January 15, 2018 2:43 am at 2:43 am #1449323
Yesterday’s false alarm in Hawaii had triggered a lot of hand wringing in Washington and state capitals about the abysmal status of our nation’s emergency alert systems which are a patchwork of old-fashioned sirens, TV and Radio alerts and cell-phone “push” messages similar to amber alerts. We have invested virtually nothing in upgrading our emergency preparedness since the end of the cold war. EY has been living with a constant threat of incoming missiles and air attack virtually since its creation. Is there anything the U.S. can learn from EY in terms of what works and what doesn’t. How do you balance too frequent alerts which turn out not to be true with having the population feel that they can safely “ignore” the alerts (aka “crying wolf too often”)? Are cellphones the best option for alerting the largest number of people as well as providing substantive guidance that a siren alone cannot provide? Do “kosher” phones relay the emergency text messages? It would seem that there is probably a lot of experience in EY which we really haven’t focused on here.January 15, 2018 7:08 am at 7:08 am #1449398
AFAIK, the system is Israel is not all that complicated. The first part is that there is a red alert siren wailing that is activated locally in the event of an incoming missile determined to hit populated areas (Ch”V). Each community has the information as to how many seconds/minutes they have from the time of the siren to the time they can get into safe rooms- the closer to Gaza, the shorter the time. There are sometimes reports of alerts that ended up being false alarms, but unfortunately certain communities have experienced enough real threats that they don’t ignore the sirens due to the occasional false alarm.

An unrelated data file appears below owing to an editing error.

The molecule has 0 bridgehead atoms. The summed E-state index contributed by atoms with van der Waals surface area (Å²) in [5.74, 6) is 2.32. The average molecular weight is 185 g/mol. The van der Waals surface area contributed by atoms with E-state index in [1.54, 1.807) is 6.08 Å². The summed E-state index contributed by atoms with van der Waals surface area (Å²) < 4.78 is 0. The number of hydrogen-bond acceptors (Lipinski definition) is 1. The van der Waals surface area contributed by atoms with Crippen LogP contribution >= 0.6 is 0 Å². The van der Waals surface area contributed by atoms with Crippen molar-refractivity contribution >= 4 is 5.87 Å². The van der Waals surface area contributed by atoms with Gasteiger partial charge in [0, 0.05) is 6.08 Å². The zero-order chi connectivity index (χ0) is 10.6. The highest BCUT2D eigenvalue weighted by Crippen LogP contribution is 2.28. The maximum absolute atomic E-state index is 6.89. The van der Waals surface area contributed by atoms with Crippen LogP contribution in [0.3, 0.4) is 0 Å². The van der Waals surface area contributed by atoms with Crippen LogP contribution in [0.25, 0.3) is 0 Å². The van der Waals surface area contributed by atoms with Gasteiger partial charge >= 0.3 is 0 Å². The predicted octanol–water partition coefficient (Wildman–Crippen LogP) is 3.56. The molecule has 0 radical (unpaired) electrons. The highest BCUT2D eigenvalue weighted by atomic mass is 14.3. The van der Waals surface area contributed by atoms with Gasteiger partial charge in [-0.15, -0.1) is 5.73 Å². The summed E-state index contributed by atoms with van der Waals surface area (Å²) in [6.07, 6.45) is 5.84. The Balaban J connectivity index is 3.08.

The second part is that the citizens know what to do and have home protection. The home front command gives out instructions in the event of a flare-up/war. Each citizen has a gas mask kit just in case, that is updated every few years. Each home is built with a protected reinforced room that can be hermetically sealed (MaMD room); older homes have a shared miklat/shelter for the building (something obviously lacking in the building code in the US). The government is in the process now of adding on protected rooms to older buildings that don’t have.
By the way, kosher phones- at least those in Israel- do not receive SMS texts, so that would not help.January 15, 2018 9:51 am at 9:51 am #1449416
We have invested virtually nothing in upgrading our emergency preparedness since the end of the cold war.
The U.S.’s emergency preparedness in the cold war era was pretty silly. There were sheltering provisions for a small fraction of the population, but for most it was “duck and cover”.
the end of the cold war
What kind of war are we in now? Cold, warm, tepid? Whatever kind it is, it’s been going on since the early 90s.January 15, 2018 9:54 am at 9:54 am #1449458